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Challenges Of Marketing Climate Change On Wednesday's Access Utah

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I’ve had conversations with scientists that go like this: I say: “A significant percentage of Americans/Utahns don’t believe in human-caused climate change.” They say: “But they should, the science is overwhelming.” “But they don’t, and if effective political action is going to happen, they’ll need to be convinced.” “Well they should.” “But they don’t.” “But they should.” And etc. While it’s not scientists’ primary job to convince non-believers, I sense frustration on the part of those who see climate change as a significant problem. On Wednesday’s AU we talk with two marketing expert about how to effectively sell climate change, or reframe the discussion. How should we talk about climate change and sustainability?

Edwin Stafford  is Associate Department Head and Professor in the Department of Management in the Huntsman School of Business at Utah State University.He is a professor of marketing, researcher, public speaker, news commentary writer, and documentary film producer whose work centers on sustainable entrepreneurship and the marketing of renewable energy and clean technology.  He is producer of the films “Wind Uprising” and “Scaling Wind.”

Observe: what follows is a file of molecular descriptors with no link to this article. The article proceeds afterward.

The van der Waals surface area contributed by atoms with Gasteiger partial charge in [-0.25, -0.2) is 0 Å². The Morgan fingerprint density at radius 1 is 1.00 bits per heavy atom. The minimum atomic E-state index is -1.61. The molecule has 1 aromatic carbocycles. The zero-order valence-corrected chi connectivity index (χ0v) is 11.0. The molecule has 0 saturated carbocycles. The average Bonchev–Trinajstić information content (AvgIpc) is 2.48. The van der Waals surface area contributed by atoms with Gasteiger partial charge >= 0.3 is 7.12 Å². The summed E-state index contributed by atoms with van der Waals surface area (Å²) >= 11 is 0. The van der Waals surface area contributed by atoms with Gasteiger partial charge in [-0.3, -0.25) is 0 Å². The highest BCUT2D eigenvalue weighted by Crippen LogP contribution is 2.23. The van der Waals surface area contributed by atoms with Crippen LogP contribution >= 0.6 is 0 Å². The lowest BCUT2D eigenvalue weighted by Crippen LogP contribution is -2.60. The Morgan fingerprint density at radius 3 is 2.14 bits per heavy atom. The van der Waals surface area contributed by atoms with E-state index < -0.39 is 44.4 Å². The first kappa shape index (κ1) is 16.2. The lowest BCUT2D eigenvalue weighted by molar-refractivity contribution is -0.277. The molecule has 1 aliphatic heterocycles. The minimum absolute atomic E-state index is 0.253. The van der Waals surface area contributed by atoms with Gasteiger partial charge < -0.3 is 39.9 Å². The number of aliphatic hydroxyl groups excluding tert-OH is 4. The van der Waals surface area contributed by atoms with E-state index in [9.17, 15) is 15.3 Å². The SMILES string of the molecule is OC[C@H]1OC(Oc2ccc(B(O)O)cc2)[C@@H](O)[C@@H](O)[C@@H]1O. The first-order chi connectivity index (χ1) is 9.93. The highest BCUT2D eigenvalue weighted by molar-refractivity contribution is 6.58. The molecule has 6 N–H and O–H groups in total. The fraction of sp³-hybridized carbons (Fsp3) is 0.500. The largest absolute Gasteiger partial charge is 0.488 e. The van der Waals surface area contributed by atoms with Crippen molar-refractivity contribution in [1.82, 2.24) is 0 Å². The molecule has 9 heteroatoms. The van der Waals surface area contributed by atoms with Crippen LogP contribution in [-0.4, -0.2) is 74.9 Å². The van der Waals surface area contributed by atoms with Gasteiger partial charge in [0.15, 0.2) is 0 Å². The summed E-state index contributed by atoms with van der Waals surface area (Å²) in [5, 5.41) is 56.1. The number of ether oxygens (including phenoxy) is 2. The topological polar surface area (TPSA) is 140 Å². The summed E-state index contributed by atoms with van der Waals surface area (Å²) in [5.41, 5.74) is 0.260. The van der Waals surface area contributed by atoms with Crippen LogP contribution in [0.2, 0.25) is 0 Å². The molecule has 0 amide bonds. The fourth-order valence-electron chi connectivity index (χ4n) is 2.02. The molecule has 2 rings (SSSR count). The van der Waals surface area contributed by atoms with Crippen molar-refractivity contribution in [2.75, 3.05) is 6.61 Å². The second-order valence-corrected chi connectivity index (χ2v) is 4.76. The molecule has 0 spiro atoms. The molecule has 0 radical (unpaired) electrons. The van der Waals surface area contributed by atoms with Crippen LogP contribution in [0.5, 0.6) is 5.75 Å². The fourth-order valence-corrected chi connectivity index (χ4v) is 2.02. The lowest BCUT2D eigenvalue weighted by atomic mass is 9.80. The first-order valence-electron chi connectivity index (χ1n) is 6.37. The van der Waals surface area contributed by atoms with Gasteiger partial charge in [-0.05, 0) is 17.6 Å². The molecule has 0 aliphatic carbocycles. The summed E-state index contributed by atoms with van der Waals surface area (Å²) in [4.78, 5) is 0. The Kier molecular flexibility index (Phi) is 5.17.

Andrew Hoffman:is the Holcim (US) Professor of Sustainable Enterprise at the University of Michigan; a position that holds joint appointments at the School of Natural Resources & Environment and the Ross School of Business. He also serves as Director of the Erb Institute for Global Sustainable Enterprise.  His research focuses on corporate strategies that address environmental and social issues. He is author of “How Culture Shapes the Climate Change Debate” (Palo Alto, CA: Stanford University Press, 2015).

Tom Williams worked as a part-time UPR announcer for a few years and joined Utah Public Radio full-time in 1996. He is a proud graduate of Uintah High School in Vernal and Utah State University (B. A. in Liberal Arts and Master of Business Administration.) He grew up in a family that regularly discussed everything from opera to religion to politics. He is interested in just about everything and loves to engage people in conversation, so you could say he has found the perfect job as host “Access Utah.” He and his wife Becky, live in Logan.